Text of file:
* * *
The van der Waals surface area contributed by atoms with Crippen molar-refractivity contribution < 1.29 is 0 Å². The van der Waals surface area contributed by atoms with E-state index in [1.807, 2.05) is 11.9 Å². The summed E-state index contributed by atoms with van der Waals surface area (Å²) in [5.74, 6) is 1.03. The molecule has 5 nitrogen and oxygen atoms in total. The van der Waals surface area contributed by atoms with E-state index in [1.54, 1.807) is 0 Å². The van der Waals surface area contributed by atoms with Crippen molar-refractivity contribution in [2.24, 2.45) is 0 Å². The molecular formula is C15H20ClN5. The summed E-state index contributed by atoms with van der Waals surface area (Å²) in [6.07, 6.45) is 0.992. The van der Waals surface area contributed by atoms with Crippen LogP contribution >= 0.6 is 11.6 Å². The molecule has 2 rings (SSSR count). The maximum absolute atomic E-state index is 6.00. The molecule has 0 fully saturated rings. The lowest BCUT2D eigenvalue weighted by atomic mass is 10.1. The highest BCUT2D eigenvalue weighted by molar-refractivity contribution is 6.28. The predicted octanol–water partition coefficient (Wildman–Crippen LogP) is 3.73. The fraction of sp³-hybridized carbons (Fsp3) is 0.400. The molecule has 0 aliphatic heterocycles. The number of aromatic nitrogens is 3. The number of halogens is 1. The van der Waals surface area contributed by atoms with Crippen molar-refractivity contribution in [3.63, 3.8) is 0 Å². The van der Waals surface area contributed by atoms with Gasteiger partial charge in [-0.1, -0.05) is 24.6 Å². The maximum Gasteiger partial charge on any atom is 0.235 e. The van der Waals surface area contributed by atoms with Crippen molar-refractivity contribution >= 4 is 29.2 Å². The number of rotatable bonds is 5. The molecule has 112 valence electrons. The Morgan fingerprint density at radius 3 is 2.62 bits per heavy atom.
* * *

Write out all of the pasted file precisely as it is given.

The van der Waals surface area contributed by atoms with Crippen molar-refractivity contribution < 1.29 is 0 Å². The van der Waals surface area contributed by atoms with E-state index in [1.807, 2.05) is 11.9 Å². The summed E-state index contributed by atoms with van der Waals surface area (Å²) in [5.74, 6) is 1.03. The molecule has 5 nitrogen and oxygen atoms in total. The van der Waals surface area contributed by atoms with E-state index in [1.54, 1.807) is 0 Å². The van der Waals surface area contributed by atoms with Crippen molar-refractivity contribution in [2.24, 2.45) is 0 Å². The molecular formula is C15H20ClN5. The summed E-state index contributed by atoms with van der Waals surface area (Å²) in [6.07, 6.45) is 0.992. The van der Waals surface area contributed by atoms with Crippen LogP contribution >= 0.6 is 11.6 Å². The molecule has 2 rings (SSSR count). The maximum absolute atomic E-state index is 6.00. The molecule has 0 fully saturated rings. The lowest BCUT2D eigenvalue weighted by atomic mass is 10.1. The highest BCUT2D eigenvalue weighted by molar-refractivity contribution is 6.28. The predicted octanol–water partition coefficient (Wildman–Crippen LogP) is 3.73. The fraction of sp³-hybridized carbons (Fsp3) is 0.400. The molecule has 0 aliphatic heterocycles. The number of aromatic nitrogens is 3. The number of halogens is 1. The van der Waals surface area contributed by atoms with Crippen molar-refractivity contribution in [3.63, 3.8) is 0 Å². The van der Waals surface area contributed by atoms with Gasteiger partial charge in [-0.1, -0.05) is 24.6 Å². The maximum Gasteiger partial charge on any atom is 0.235 e. The van der Waals surface area contributed by atoms with Crippen molar-refractivity contribution >= 4 is 29.2 Å². The number of rotatable bonds is 5. The molecule has 112 valence electrons. The Morgan fingerprint density at radius 3 is 2.62 bits per heavy atom.